It was a perfect race, everything came together.
I went out with the lead Kenyans in 1.07.09 at the half-marathon point and was still on 2.16.15 marathon pace through 20 miles (hit in 1.44.05).
My best time for the half-marathon was 1.07.06 going into the race.
What on earth was I doing?
A 2.40.02 and 1.07.06 half-marathoner had no business trying to run with 2.10-13 marathon types.
Well, I didn’t believe that and I am urging you to think the same thing in your future races.
Do not set the limits for your racing before the racing even starts.
You have to believe that, no matter what, you are ultimately going to reach your goal.
Persistence is everything
Don’t give up!
If you lose heart when tough times come along in your training and the results don’t come on your watch.
You can’t let this dictate your future success. This is so important and what I have kept in mind training for marathons.
Your reliance on persistence and your ability to focus regardless if you succeed or fail determines your long term success in this sport.
John Wooden, legendary basketball coach, wrote a book called Wooden on Leadership: How to Create a Winning Organization where he brings up a statement by Mother Theresa that I feel is important for this post
There are no big things. Only little things done with love
Wooden goes on to write…
Strive to accomplish the very best that you are capable of. Nothing less than you best will suffice. You may fool others, but you can never fool yourself. Self-satisfaction will come from the knowledge that you left now stone unturned in an effort to accomplish everything possible under the circumstances
Let THAT be enough!
You can’t lose the love for what you’re doing on account of times, places, awards or to prove something to someone else.
The only person you need to please is yourself, period.
The reason those who may have run faster than you isn’t that they have any higher level of persistence but they sure have used it thoroughly.
2011 Monumental Indianapolis Marathon
I failed over and over again from 2008 all the way to the 2011 California International Marathon (which I ran only 4 weeks after the Monumental Indianapolis Marathon as my last ditch effort to qualify for the 2012 US Olympic Marathon Trials finishing in 2.32.24 (with a 1.09 opening half).
The point of this whole post is just to give you an incentive to keep trying while you’re down.
I had miserable (for me) marathon times ranging from 2.36 (2009 California International Marathon) to 3.05 (City of Los Angeles Marathon…my worst marathon time ever).
I was at a loss. The results weren’t coming. I ran two marathons above 3 hours.
I was walking and jogging the last 15 miles of every marathon I ran.
I kept running out of fuel
It was hard. 2011 wasn’t a spectacular year but ended well considering.
Persistence and Failure
I had run a 2.40.24 at the BMO Vancouver Marathon (after an opening half in 1.08.56), experienced a miserable last section of the race and was starting to question if my marathoning days were done. Have you felt this way?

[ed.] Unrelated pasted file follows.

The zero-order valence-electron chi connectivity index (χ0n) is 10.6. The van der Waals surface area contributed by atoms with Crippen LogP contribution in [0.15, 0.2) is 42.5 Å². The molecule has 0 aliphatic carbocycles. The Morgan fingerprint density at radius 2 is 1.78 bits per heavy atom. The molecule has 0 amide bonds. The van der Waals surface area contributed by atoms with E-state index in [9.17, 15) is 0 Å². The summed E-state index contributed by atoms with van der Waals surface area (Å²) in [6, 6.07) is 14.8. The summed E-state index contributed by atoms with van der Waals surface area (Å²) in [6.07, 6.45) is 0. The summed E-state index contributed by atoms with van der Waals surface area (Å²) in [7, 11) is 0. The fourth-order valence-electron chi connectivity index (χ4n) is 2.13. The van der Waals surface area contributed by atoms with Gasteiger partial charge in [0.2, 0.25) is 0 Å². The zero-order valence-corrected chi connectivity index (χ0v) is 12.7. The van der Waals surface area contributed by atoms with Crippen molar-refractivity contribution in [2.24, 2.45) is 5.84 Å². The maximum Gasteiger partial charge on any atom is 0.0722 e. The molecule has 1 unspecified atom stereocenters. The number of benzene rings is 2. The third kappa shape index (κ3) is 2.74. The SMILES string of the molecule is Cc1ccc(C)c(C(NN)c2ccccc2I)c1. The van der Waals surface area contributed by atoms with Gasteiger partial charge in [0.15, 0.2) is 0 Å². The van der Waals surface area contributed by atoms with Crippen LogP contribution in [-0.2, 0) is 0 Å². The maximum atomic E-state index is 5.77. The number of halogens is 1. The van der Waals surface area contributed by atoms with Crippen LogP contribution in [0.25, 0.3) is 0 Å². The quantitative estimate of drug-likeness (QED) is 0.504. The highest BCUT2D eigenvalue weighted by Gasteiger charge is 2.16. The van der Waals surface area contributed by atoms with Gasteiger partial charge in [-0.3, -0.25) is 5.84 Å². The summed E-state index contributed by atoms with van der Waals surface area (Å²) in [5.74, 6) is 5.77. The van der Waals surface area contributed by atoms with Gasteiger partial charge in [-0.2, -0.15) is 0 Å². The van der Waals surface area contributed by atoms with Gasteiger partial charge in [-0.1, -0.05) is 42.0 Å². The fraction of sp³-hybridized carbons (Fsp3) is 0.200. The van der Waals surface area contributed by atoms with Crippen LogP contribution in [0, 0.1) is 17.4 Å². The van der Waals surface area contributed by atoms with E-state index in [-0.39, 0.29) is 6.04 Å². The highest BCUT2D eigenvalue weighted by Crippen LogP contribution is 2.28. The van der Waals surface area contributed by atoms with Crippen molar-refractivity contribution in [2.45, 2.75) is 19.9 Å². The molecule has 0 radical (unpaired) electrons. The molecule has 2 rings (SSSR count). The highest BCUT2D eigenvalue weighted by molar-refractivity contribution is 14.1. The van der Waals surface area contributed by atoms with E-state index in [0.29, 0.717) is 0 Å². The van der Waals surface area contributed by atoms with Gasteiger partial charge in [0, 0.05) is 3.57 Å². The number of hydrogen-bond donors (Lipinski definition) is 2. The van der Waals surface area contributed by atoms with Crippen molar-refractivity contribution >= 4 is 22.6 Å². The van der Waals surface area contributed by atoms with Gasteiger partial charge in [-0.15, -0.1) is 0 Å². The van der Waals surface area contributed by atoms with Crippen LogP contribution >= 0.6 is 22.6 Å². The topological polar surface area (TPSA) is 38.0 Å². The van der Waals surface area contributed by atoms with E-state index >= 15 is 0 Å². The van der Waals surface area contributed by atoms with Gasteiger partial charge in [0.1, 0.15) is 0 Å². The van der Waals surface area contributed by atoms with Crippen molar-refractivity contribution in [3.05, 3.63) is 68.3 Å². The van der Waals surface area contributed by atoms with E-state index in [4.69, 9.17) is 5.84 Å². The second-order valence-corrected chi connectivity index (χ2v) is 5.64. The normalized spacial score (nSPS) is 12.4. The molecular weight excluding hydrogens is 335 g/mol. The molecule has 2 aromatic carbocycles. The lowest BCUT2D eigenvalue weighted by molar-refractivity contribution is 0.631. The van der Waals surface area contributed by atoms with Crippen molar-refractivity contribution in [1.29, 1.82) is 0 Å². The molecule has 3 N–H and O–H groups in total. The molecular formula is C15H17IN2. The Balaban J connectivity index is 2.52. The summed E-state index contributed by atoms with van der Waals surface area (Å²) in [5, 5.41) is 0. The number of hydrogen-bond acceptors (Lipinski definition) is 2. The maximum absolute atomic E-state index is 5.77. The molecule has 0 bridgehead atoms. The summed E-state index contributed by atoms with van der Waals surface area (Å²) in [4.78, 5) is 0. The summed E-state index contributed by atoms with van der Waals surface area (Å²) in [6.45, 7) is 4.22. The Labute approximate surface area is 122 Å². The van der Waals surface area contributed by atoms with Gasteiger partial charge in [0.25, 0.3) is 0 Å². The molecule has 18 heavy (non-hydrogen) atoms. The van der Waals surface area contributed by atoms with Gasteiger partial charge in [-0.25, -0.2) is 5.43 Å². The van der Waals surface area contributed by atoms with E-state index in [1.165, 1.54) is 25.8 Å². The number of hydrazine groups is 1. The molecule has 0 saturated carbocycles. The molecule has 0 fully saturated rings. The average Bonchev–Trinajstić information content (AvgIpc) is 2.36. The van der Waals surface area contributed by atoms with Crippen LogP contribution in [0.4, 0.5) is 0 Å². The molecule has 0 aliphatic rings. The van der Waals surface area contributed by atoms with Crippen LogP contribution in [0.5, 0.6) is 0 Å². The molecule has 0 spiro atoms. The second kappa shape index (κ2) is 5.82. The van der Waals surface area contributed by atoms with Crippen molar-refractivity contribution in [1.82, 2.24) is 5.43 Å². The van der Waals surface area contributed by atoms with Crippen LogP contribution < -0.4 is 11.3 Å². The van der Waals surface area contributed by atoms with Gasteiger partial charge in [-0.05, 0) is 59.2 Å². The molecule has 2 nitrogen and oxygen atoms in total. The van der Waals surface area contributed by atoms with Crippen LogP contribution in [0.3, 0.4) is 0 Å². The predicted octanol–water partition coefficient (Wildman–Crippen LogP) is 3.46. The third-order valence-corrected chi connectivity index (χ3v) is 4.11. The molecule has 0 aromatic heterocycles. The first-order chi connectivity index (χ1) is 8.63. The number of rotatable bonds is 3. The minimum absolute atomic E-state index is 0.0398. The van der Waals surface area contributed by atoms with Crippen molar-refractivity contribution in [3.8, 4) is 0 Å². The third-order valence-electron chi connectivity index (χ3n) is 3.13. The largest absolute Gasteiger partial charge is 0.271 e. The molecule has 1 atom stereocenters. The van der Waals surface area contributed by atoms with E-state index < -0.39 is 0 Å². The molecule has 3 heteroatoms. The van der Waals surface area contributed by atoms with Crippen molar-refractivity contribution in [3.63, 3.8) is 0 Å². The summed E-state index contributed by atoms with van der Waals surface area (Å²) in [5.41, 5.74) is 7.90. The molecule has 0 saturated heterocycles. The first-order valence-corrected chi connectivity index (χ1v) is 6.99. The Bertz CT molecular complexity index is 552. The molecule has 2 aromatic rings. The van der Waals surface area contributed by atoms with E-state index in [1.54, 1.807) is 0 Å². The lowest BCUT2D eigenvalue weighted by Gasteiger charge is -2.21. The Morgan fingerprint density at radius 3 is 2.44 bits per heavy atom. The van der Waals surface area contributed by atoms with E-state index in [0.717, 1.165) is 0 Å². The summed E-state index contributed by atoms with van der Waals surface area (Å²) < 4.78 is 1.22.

I finished in 10th place and, like many runners, payed my own way up to Canada.
I needed a time of 2.19.00 to qualify for the 2012 Olympic Trials.
I have a PR of 2.19.35 and thought I would improve 35 seconds starting in 2008 when the 2012 Olympic Trials qualifying window opened.
Persistence Helps You Overcome
After countless failures running 2.26.42 at the 2011 Monumental Indianapolis Marathon, my second fastest marathon, was almost as sweet as breaking 2.20.00.
It was not good enough to qualify for the 2012 Olympic Trials but the amount of work I had put in leading into the race was sufficient.
It had to be as I could not have done anything remotely different.
My training signaled a marathon time of 2.15-18 was possible. I had even done a 20-miler in training in 1.50.02 (5.30 per mile average).
In comparison, prior to running 2.19 my best 20-miler was a 1.56.53.
It didn’t happen but after running so many lackluster efforts running a 2.26 was what I would consider a breakthrough.
I didn’t want to live with regret and had to try one more time. If I failed to reach the 2.19.00, at least I could live with no regrets that I didn’t give it everything I had.
I flew to Sacramento, California to compete in the 2011 California International Marathon (4 weeks later) and ran 2.32.24 (with a 1.09 opening half). No regrets!
- Don’t let up when things get challenging
- Persistence is key, focus on it.
- Read as many positive, inspiring books you can get your hands on
- Listen to advice i.e. coaches, mentors, co-workers, family…anyone who can assist you in your quest
- Focus on your goals, think about them constantly..sooner or later you are going to strike gold
- Respect and appreciate your improvements (not matter how small they are)
- If at first you don’t succeed, TRY, TRY AGAIN